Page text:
Is it proper in an assembly of normal size for one brother to assume practically all responsibility? We mean by that, for one man to act as trustee of the property, correspondent, treasurer, Bible Class leader, etc. and to participate in almost every other activity of the assembly?
Dear Brother G.
In making an answer to the question in The Forum, this is what I have learnt from the Word and our experience. Not if there are other brethren morally and spiritually suitable in the same assembly, and capable of sharing the responsibilities involved.
Gifts differ, and it is well and desirable that ministry should be shared and responsibility assigned in accordance with spiritual gifts and character.
Often the gracious retirement of elderly brethren who have held office, done service, and exercised their gift over a long period, is beneficial to the assembly. The delegation of responsibility to younger men to take their place should be kept in mind constantly.
I trust this reply may prove helpful.
With cordial Christian love,
Yours sincerely in Christ,
At the beginning the churches had the apostles to give wise counsel, spiritual guidance, and shepherd care, but God did not reveal any means for the perpetuating of their office. He removed the men, ended their office, but left to the Church their inspired writings. In their stead He raised up elders and deacons. As Mr. William Kelly suggests, “Although the Apostle was not at Philippi, they had the bishops and the deacons, not a bishop and several deacons, and still less bishops and presbyters (or, priests) and deacons, but several of the higher spiritual guides, as well as the lower.”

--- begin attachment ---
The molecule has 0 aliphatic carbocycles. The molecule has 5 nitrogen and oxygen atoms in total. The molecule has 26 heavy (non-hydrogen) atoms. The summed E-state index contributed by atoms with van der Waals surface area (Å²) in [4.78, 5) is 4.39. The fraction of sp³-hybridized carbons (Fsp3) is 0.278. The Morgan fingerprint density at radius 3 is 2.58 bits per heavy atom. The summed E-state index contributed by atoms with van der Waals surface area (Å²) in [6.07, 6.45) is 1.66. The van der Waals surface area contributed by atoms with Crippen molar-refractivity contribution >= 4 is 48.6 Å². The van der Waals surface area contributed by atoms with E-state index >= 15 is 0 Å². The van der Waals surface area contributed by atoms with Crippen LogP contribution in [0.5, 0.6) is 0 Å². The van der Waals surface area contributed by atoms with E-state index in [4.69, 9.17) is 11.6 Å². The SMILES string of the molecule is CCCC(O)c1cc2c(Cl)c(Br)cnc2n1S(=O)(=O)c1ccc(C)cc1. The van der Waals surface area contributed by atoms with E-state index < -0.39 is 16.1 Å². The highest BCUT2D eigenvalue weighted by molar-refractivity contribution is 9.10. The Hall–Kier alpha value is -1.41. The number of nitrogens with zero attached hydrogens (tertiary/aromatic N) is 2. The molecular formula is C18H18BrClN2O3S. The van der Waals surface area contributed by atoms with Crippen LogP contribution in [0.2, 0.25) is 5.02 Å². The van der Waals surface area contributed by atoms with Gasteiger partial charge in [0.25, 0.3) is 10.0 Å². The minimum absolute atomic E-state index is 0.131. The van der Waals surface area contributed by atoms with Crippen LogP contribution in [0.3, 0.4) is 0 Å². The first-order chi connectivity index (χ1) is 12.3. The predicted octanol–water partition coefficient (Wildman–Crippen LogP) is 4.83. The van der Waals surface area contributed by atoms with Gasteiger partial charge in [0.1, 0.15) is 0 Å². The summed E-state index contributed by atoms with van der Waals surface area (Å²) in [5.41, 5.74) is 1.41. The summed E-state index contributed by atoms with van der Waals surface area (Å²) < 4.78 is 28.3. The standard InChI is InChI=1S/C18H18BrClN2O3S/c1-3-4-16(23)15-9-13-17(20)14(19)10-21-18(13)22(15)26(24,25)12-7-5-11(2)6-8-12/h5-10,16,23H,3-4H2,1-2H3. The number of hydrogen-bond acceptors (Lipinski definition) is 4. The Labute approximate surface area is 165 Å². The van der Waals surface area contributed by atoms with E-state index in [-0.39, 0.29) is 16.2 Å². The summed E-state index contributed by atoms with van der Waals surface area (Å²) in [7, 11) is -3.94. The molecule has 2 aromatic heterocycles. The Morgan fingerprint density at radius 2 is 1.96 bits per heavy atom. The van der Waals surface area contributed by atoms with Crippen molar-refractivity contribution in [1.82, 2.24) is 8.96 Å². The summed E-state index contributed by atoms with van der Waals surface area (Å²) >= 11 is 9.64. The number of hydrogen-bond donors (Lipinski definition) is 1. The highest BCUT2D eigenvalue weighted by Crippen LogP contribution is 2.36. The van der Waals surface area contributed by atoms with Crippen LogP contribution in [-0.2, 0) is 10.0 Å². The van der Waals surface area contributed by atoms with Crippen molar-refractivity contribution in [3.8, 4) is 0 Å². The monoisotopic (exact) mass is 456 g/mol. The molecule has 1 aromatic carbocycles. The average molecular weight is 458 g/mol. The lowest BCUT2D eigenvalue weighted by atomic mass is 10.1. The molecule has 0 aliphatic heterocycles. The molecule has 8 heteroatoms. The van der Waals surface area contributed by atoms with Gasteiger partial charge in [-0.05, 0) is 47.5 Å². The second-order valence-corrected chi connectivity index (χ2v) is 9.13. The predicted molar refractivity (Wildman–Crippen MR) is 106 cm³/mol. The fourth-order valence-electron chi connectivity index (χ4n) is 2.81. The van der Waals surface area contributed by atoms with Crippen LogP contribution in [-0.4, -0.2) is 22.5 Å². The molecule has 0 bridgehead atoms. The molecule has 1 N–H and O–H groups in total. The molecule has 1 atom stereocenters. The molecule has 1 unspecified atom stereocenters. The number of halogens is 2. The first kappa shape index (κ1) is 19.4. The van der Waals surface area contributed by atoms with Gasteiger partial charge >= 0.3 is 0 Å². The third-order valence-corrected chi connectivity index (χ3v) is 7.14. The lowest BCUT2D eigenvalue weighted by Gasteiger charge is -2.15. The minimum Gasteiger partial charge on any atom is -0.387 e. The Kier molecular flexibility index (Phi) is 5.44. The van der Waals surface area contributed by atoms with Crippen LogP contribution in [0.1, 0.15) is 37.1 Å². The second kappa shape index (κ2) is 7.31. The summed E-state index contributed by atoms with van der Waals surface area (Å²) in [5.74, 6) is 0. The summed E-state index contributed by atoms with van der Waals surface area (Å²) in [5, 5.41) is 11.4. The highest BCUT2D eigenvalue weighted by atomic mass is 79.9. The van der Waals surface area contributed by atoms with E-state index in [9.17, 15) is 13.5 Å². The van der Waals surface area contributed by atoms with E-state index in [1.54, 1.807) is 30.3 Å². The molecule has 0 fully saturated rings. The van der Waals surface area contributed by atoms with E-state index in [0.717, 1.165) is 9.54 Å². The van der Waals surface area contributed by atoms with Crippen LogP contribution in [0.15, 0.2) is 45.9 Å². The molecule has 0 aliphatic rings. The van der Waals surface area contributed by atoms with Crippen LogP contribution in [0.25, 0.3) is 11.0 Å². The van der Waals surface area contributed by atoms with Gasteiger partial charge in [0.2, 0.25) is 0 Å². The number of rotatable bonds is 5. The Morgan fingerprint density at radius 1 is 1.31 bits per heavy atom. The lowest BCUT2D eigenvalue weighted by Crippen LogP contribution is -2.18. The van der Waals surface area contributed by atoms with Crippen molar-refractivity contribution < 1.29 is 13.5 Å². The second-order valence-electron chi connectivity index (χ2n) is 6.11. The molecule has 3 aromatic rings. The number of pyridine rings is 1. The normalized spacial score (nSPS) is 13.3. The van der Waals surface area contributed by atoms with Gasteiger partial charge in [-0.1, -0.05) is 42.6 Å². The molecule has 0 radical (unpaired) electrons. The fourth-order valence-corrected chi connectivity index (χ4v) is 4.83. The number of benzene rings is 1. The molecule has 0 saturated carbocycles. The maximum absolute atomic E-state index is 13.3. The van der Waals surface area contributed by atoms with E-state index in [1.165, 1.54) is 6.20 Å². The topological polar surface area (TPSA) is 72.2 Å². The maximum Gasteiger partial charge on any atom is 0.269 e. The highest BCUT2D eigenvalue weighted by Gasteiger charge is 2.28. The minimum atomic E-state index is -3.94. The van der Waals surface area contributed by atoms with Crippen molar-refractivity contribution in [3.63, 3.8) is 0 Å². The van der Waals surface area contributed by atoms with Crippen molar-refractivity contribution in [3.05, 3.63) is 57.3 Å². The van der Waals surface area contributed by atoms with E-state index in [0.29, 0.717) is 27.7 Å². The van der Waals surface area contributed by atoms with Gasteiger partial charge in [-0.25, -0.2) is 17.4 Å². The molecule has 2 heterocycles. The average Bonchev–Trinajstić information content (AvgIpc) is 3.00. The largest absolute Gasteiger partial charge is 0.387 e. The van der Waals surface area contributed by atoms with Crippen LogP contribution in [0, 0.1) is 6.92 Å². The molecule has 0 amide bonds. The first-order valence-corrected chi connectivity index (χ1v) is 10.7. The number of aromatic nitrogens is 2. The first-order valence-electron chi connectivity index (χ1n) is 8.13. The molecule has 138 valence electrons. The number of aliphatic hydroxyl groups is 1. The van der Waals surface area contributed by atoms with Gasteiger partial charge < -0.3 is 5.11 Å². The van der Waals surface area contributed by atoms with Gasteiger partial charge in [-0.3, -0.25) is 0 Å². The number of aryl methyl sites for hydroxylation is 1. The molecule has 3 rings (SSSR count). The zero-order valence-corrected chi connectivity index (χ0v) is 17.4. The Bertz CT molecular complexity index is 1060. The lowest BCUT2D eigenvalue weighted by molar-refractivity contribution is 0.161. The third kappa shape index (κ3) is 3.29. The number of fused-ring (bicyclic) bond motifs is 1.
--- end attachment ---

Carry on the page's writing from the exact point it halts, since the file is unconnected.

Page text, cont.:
In Paul’s address to that local church his greeting is, “To all the saints in Christ Jesus which are at Philippi, with the bishops and the deacons.” His greeting is not to the leaders of the church, the overseers, and then to the assembly, but to the entire assembly. Obviously Paul considered the spiritual guides as part of the whole, but not superior to or higher than the church herself.
Spiritual guides should be in the plural number in each assembly. It was definitely thus in Philippi, the church to which reference has been made. It was thus among the churches of Galatia (Acts 14:23), and at Ephesus (Acts 20:28). This was likewise true among the Hebrews (Heb. 13:17).
The only instance recorded in the New Testament where one man assumed a major, if not the entire responsibility in church administration is found in 3 John. The account is not a very complimentary one. No one would be envious of the reputation of Diotrephes.
It is well to bear in mind the principles established in the Scriptures for they present to us the ideal. In a very small assembly where, at times, one brother must administer most of the assembly affairs, every opportunity of sharing responsibility with another will be appreciated. As young men develop and manifest the necessary qualifications, their assistance should be welcomed.
The world humorously states, “The committee of one gets the matter done,” but in the things of the Lord the ultimate is accomplished by the proper functioning of the respective gifts.